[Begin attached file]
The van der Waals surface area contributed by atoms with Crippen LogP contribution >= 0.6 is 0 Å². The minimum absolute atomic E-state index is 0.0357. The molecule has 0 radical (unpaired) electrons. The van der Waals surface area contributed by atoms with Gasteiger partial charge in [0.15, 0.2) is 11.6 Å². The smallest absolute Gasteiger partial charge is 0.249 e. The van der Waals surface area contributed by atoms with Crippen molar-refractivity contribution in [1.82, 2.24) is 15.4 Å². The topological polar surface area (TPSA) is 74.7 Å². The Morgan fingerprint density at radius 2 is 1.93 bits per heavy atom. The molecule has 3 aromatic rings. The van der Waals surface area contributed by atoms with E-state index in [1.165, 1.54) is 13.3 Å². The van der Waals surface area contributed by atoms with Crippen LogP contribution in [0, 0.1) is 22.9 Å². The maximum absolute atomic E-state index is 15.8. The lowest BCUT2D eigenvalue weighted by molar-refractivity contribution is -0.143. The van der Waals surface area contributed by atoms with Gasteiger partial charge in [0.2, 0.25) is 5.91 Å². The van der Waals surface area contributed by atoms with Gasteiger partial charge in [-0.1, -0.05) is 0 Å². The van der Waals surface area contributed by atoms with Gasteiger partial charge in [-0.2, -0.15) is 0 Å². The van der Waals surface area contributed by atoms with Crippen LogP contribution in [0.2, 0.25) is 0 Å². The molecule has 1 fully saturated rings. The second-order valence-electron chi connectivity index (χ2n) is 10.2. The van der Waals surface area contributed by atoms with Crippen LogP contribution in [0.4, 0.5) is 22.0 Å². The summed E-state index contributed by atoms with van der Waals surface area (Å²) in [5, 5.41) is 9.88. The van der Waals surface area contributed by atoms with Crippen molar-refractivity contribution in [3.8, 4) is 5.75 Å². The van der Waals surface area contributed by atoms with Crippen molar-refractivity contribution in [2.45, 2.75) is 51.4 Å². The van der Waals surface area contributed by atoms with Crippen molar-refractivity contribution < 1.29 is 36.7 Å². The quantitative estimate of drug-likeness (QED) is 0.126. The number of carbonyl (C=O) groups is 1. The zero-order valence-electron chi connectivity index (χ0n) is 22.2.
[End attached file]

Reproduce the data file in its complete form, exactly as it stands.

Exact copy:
The van der Waals surface area contributed by atoms with Crippen LogP contribution >= 0.6 is 0 Å². The minimum absolute atomic E-state index is 0.0357. The molecule has 0 radical (unpaired) electrons. The van der Waals surface area contributed by atoms with Gasteiger partial charge in [0.15, 0.2) is 11.6 Å². The smallest absolute Gasteiger partial charge is 0.249 e. The van der Waals surface area contributed by atoms with Crippen molar-refractivity contribution in [1.82, 2.24) is 15.4 Å². The topological polar surface area (TPSA) is 74.7 Å². The Morgan fingerprint density at radius 2 is 1.93 bits per heavy atom. The molecule has 3 aromatic rings. The van der Waals surface area contributed by atoms with E-state index in [1.165, 1.54) is 13.3 Å². The van der Waals surface area contributed by atoms with Crippen LogP contribution in [0, 0.1) is 22.9 Å². The maximum absolute atomic E-state index is 15.8. The lowest BCUT2D eigenvalue weighted by molar-refractivity contribution is -0.143. The van der Waals surface area contributed by atoms with Gasteiger partial charge in [0.2, 0.25) is 5.91 Å². The van der Waals surface area contributed by atoms with Gasteiger partial charge in [-0.1, -0.05) is 0 Å². The van der Waals surface area contributed by atoms with Gasteiger partial charge in [-0.2, -0.15) is 0 Å². The van der Waals surface area contributed by atoms with Crippen LogP contribution in [0.2, 0.25) is 0 Å². The molecule has 1 fully saturated rings. The second-order valence-electron chi connectivity index (χ2n) is 10.2. The van der Waals surface area contributed by atoms with Crippen LogP contribution in [0.4, 0.5) is 22.0 Å². The summed E-state index contributed by atoms with van der Waals surface area (Å²) in [5, 5.41) is 9.88. The van der Waals surface area contributed by atoms with Crippen molar-refractivity contribution in [3.8, 4) is 5.75 Å². The van der Waals surface area contributed by atoms with Crippen molar-refractivity contribution in [2.45, 2.75) is 51.4 Å². The van der Waals surface area contributed by atoms with Crippen molar-refractivity contribution < 1.29 is 36.7 Å². The quantitative estimate of drug-likeness (QED) is 0.126. The number of carbonyl (C=O) groups is 1. The zero-order valence-electron chi connectivity index (χ0n) is 22.2.